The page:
Day 5

Today we have to complete the distance that we missed due to having stopped early last night to watch the football. This entails a long morning walk again in cloudless skies. I am beginning to wish for a day of cloud and drizzle. As I walk I think about the privilege it has been to be able to walk the length and breadth of England and parts of Wales over the past 8 years on our footpath system. I wonder where else in the world this is possible to do? I know that Scotland has no law of trespass, but this does not mean you can get where you wish to go. We have now left behind the woodland and the patchwork of fields of Hampshire into the large arable fields and big skies of Wiltshire. Suddenly to the West of us we see the spires of Salisbury Cathedral What a beacon of hope this mighty church must have been for many a pilgrim over the past 1000 years! We stop for lunch at Winterbourne Dauntsey and after Moses has enjoyed a time of stick throwing in the River Bourne we head North on the edge of the Salisbury Plain, dropping down to the River Avon at Lower Woodford where Moses again enjoys a swim. This time I am tempted to join him!! Having crossed the river our walk finishes at Middle Woodford.

Day 6

Our walk today starts with a steep climb up from the river on to the Salisbury Plain proper, which means that Markus has no access to us by road so we meet him for a quick coffee at Stapleford collect a picnic from him and then head into M.O.D. country. It’s easy walking today along wide tracks so we make good progress. The hedgerows are alive with butterflies which is lovely and along with the familiar Tortoiseshell and Cabbage Whites etc there are some I do not recognise especially a bright yellow one which I must look up when I get home. It’s lovely to see them thriving in such abundance. I have been worried all morning about having to cross the notorious A 303 which is a dual carriageway at the point of our crossing. Luckily when we get to it, we find one side of it is stationary due to the Stonehenge turnoff further East and the lorries are slower on the West side due to a hill so we get over with ease. What a relief, these major ‘A‘ roads really frighten me! Our track continues but much less evenly, with great ruts which we assume is caused by tank manoeuvres and we are glad at least it is dry. For the next 2 hours we are joined by 2 military helicopters which circle round constantly doing various manoeuvres, noisy but we think what fun the pilots must be having. Our route has been changed as we come across a large notice saying ‘keep out’ so have to make a detour round it. The heat is intense with no shade up here and even Moses is wilting and having to be given water constantly as there is no natural water around. We eventually hit another busy ‘B’ road, 1 mile from our stopping place at Chitterne and we call Markus to come and collect us. We had already walked further due to the M.O.D. rerouting!!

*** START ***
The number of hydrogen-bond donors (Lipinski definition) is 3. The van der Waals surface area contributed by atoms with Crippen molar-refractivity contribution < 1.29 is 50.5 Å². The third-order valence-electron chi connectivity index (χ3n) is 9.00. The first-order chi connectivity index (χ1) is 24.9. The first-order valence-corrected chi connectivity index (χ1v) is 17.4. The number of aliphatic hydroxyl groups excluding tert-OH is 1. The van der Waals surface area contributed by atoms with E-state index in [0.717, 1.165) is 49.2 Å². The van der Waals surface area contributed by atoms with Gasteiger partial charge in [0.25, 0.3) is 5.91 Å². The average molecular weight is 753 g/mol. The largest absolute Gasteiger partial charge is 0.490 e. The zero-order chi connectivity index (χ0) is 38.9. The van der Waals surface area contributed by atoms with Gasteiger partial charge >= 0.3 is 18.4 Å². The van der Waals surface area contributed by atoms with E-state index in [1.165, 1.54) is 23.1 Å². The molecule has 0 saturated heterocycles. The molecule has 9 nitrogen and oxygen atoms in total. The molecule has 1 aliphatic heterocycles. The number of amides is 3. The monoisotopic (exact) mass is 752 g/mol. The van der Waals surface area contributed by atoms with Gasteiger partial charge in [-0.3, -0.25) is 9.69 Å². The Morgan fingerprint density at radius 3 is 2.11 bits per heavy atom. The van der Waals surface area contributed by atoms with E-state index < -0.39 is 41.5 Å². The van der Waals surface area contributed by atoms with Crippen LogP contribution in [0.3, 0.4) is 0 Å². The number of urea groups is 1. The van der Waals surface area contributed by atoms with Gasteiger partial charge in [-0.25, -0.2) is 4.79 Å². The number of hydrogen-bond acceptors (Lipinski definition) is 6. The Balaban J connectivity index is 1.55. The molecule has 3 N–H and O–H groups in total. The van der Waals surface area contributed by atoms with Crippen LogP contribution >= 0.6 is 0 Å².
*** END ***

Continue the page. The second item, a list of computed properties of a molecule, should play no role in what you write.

You can read Tom’s much fuller Blog on www.zane.uk.com

Jane

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"At the present time your plenty will supply what they need, so that in turn their plenty will supply what you need. Then there will be equalityĒ

St Paul,
2nd letter to the Corinthians

 

 

Please contact Jane Benyon
info@cefoxford.co.uk
The Community Emergency Food Bank - Registered Charity No 1153907
Patrons: The Rt Revd Steven Croft, Bishop of Oxford and The Revd Canon Geoff Baylis, Vicar of St James and St Francis Churches, Oxford